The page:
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This is a methodology question. I would like to make the data stationary but not transform it "too much" (information loss), before it is fit for statistical/ML purposes such as regression or PCA.

Typical procedure:

  1. We inspect the raw time series $x_t$. Assume we see trends or if the ADF test fails, so I seek to transform the data.

  2. We check that differencing $x_{t+1} - x_t$ results in stationary series. (Assume it does.)

  3. If possible, we seek alternatives to $x_{t+1} - x_t$: the transformation may excessively remove memory from the series. That may help stationarity but at the price of weaker correlations to other series. We therefore use fractional differencing, say with d=0.5, and check that the series is more stationary than the initial series.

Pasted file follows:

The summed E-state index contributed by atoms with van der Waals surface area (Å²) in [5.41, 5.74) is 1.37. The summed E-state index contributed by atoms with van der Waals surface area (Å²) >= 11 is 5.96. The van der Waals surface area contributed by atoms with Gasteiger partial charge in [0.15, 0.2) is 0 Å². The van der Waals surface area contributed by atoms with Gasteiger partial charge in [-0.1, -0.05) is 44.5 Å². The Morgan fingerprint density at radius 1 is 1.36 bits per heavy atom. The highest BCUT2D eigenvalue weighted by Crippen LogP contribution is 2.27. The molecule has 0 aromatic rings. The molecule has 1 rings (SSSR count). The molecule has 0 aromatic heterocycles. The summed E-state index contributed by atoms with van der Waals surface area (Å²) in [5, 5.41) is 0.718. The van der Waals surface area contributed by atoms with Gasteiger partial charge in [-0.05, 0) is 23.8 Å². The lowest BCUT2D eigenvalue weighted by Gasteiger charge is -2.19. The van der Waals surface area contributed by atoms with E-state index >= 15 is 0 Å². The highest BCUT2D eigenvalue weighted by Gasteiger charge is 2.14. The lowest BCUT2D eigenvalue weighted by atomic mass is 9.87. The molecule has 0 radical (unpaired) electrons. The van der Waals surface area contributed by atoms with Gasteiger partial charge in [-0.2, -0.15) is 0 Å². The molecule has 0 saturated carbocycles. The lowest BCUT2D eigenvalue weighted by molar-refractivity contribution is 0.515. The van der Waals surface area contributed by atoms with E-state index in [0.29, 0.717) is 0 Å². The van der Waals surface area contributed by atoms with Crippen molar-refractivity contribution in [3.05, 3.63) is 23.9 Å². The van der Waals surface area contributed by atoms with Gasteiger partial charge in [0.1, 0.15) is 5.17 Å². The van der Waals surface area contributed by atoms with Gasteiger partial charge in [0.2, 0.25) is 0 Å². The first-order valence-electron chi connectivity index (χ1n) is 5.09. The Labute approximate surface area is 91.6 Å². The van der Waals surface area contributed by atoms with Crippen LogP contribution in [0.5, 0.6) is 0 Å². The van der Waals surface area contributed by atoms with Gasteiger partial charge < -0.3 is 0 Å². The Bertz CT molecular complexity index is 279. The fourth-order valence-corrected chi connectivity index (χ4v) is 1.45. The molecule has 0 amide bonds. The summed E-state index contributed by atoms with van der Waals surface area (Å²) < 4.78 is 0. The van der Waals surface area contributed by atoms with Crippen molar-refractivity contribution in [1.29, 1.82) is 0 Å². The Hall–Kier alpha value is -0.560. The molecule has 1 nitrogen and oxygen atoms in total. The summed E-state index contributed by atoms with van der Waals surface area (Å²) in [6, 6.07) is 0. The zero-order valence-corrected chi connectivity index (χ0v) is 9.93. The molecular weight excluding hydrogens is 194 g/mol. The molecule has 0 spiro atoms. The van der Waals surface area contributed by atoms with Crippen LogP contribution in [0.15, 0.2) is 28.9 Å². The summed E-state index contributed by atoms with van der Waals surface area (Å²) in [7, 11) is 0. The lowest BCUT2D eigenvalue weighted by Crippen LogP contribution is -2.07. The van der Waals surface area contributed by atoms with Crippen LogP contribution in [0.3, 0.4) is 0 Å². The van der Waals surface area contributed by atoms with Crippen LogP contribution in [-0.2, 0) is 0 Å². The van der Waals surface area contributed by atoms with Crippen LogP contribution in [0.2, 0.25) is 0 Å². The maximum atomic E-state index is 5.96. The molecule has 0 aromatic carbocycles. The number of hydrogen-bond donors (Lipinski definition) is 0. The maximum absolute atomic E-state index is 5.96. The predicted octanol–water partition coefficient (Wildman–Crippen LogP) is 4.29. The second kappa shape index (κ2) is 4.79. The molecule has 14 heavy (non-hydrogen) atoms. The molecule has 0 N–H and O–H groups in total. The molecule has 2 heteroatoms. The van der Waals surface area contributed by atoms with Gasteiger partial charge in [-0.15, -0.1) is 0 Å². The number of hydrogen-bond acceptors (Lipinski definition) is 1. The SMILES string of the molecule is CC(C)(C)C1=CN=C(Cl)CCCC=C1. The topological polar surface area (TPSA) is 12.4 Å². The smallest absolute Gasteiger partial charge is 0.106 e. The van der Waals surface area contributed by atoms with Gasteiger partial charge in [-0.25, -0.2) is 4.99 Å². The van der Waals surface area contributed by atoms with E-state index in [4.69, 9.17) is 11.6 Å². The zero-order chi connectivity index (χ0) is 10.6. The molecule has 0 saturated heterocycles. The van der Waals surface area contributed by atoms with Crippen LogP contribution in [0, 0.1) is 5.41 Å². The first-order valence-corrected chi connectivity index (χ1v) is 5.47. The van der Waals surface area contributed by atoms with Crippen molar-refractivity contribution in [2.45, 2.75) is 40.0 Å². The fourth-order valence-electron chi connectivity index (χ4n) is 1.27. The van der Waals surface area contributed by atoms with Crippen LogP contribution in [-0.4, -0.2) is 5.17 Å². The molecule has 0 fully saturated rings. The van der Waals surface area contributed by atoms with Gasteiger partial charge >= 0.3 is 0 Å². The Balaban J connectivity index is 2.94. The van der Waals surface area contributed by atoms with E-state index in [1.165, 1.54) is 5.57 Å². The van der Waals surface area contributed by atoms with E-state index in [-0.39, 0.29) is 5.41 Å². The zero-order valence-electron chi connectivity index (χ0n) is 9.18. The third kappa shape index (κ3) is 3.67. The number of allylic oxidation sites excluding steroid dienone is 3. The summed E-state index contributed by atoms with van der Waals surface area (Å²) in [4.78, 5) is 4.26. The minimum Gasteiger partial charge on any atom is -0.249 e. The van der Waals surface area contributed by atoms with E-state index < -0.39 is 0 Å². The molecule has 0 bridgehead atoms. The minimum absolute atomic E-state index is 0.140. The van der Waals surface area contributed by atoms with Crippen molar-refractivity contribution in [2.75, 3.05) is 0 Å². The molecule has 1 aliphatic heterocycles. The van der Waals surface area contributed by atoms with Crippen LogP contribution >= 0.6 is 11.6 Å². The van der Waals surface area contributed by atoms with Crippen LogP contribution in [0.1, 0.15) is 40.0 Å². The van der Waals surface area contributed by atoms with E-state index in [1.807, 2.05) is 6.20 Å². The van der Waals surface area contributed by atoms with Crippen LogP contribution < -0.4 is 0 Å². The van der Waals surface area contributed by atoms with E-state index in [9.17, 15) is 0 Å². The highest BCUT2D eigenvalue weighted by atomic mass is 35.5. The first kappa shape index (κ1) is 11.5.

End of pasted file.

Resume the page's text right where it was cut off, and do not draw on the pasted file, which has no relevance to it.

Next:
Let's apply this to the following series:

Raw series

Conclude that it is stationary with $95\%$ confidence when using ADF implemented by adfuller() from Python's statsmodels package. The default parameter is $12(n/100)^{1/4}$ where $n$ is the series length. However, we see some (noisy) trend between 2011 and 2016. For the first half of the data the values are almost all negative. I conclude that the data doesn't give enough "labels" for model training.

I am therefore not sure whether the ADF test can be trusted. Would you feel comfortable using it for regression/PCA? Now compare with the fractional differencing with $d=0.5$:

Fractional difference

As expected this makes the series look more stationary. However, it also decreases the correlation to other similar dataset series transformed in the same way. Average correlation decreases as I increase $d$, as can be expected.

I therefore need to choose the smallest $d$ such that I feel comfortable that the transform is stationary. How do you know when to stop? I am reluctant to use the ADF pvalue as threshold to automatically set this considering the issue above.

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